On 1 April 2019, the US Supreme Court ruled 5-4, in the case of Bucklew v. Precythe, 587 U.S. (2019), that a person sentenced to death, who wants to challenge the method of execution on the grounds that it would cause excessive pain, must demonstrate that alternative methods of execution are available and would cause considerably less pain. Strictly speaking, the decision does not introduce any new rule to this area of law as this approach was already confirmed in Glossip v. Gross, No. 14-7955, 576 U.S. (2015), however it is illustrative of the growing dominance of the originalist approach among the Court’s majority.
The case concerned Russell Bucklew who had been sentenced to death for raping his former girlfriend and murdering her lover. He challenged the use of lethal injection, as an execution method, on the grounds that his medical condition (cavernous hemangioma) could prevent the execution from being effective and cause him tremendous pain before death. The challenge was brought under the 8th Amendment to the US Constitution prohibiting ‘cruel and unusual punishments’.
Since the 1970s, when dealing with challenges to the capital punishment under the 8th Amendment, the Supreme Court, in its majority opinions, has used a mixture of originalism and more liberal methods of interpretation to establish what form of punishment could be considered ‘cruel and unusual’, therefore forbidden. This has produced two sets of decisions. First, those decisions which declared the death penalty unconstitutional in certain circumstances, such as where used against mentally impaired perpetrators (Atkins v. Virginia, 536 U.S. 304 (2002)), those who committed the relevant crime while still being a minor (Thompson v. Oklahoma, 487 U.S. 815 (1988); Roper v. Simmons, 543 U.S. 551 (2005)) or where no death was caused (Coker v. Georgia, 433 U.S. 584 (1977); Kennedy v. Louisiana, 554 U.S. 407 (2008)). Those decisions had the liberal members of the Court (previously: Justices Stevens, Brennan, Marshall, Blackmun; more recently: Justices Breyer, Ginsburg, Sotomayor, Kagan) in the majority, usually with Justice Kennedy or O’Connor joining them, employing some progressive methods of interpretation such as an evolving standard of decency, ie, the idea that whether something is constitutional or not (here the death penalty or various methods of its execution) changes over time as social norms change. In those cases, conservative members of the Court (Alito, Roberts, Rehnquist, Scalia, Thomas, etc) were always in dissent.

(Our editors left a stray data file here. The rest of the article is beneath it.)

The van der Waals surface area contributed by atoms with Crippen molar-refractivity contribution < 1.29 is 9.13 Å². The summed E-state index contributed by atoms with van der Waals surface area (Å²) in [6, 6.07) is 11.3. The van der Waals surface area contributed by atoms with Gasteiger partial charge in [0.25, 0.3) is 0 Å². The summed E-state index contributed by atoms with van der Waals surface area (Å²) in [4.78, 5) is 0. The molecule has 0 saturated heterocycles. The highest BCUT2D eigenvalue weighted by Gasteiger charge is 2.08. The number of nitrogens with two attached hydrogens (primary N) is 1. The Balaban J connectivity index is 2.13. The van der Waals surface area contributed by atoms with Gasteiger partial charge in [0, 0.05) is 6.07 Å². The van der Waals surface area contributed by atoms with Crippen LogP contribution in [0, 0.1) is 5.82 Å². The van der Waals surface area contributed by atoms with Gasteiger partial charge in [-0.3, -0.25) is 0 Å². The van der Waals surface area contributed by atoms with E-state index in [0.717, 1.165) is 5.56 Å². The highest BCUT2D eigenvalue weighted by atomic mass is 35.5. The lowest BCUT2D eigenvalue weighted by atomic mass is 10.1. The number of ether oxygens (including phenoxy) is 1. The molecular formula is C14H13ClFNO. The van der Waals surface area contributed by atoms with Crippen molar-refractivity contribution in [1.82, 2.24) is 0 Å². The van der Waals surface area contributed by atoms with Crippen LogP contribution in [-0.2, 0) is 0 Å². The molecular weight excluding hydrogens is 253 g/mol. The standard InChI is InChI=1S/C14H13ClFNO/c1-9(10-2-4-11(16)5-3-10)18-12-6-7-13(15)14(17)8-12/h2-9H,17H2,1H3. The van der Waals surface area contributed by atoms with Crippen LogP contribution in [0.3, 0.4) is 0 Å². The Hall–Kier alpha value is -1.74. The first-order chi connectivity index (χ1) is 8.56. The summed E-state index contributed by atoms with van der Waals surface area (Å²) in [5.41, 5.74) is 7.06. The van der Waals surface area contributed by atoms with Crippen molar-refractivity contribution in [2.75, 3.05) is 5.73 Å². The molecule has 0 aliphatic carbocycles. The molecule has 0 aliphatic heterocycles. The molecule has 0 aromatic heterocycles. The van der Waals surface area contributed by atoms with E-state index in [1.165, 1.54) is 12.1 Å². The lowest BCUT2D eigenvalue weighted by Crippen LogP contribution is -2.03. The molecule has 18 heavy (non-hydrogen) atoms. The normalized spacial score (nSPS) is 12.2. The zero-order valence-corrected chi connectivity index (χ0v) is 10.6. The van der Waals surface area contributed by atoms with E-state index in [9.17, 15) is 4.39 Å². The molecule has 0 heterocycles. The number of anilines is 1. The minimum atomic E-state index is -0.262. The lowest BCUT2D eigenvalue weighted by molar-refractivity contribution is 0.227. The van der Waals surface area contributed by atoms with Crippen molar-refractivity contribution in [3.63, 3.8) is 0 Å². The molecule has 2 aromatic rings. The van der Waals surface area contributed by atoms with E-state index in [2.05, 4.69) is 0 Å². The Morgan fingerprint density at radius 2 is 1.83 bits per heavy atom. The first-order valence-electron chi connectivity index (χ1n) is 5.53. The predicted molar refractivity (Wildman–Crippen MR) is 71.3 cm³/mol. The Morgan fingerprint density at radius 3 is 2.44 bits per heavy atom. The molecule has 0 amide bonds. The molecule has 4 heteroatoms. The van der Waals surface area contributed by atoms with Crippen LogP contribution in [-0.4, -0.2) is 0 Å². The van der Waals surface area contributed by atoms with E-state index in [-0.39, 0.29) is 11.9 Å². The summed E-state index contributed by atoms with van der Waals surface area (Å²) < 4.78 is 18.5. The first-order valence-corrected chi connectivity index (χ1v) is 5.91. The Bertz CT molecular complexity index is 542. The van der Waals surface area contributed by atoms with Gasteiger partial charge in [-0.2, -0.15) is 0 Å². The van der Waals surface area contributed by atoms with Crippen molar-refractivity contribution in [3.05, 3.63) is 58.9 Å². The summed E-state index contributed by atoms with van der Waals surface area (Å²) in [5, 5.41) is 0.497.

The second set of decisions upheld the constitutionality of the death penalty as such and all methods of its execution (Glossip v. Gross, No. 14-7955, 576 U.S. (2015), Baze v. Rees, 553 U.S. 35 (2008)) and minimised the number of procedural hurdles that need to be cleared before the penalty can be imposed (Payne v. Tennessee, 501 U.S. 808 (1991); Herrera v. Collins, 506 U.S. 390 (1993); Schriro v. Summerlin, 542 U.S. 348 (2004); Oregon v. Guzek, 546 U.S. 517 (2006); Kansas v. Marsh, 548 U.S. 163 (2006); Leal Garcia v. Texas, 564 U.S. 940 (2011)). Those decisions were usually issued with a majority opinion based on a ‘soft’ form of originalism (sometimes with a trace of more liberal methods of interpretation) and were supported by Justices such as Kennedy, O’Connor, Alito and Chief Justices Roberts or Rehnquist. However, they were always accompanied by concurring opinions of Justices Thomas and Scalia employing what might be called ‘hard’ originalism. In those decisions, the liberal members of the Court were always in dissent.
The difference between ‘soft’ and ‘hard’ originalism in capital punishment cases is accurately summarised by Justice Gorsuch in his majority opinion in Bucklew v. Precythe, 587 U.S. (2019). The soft originalism: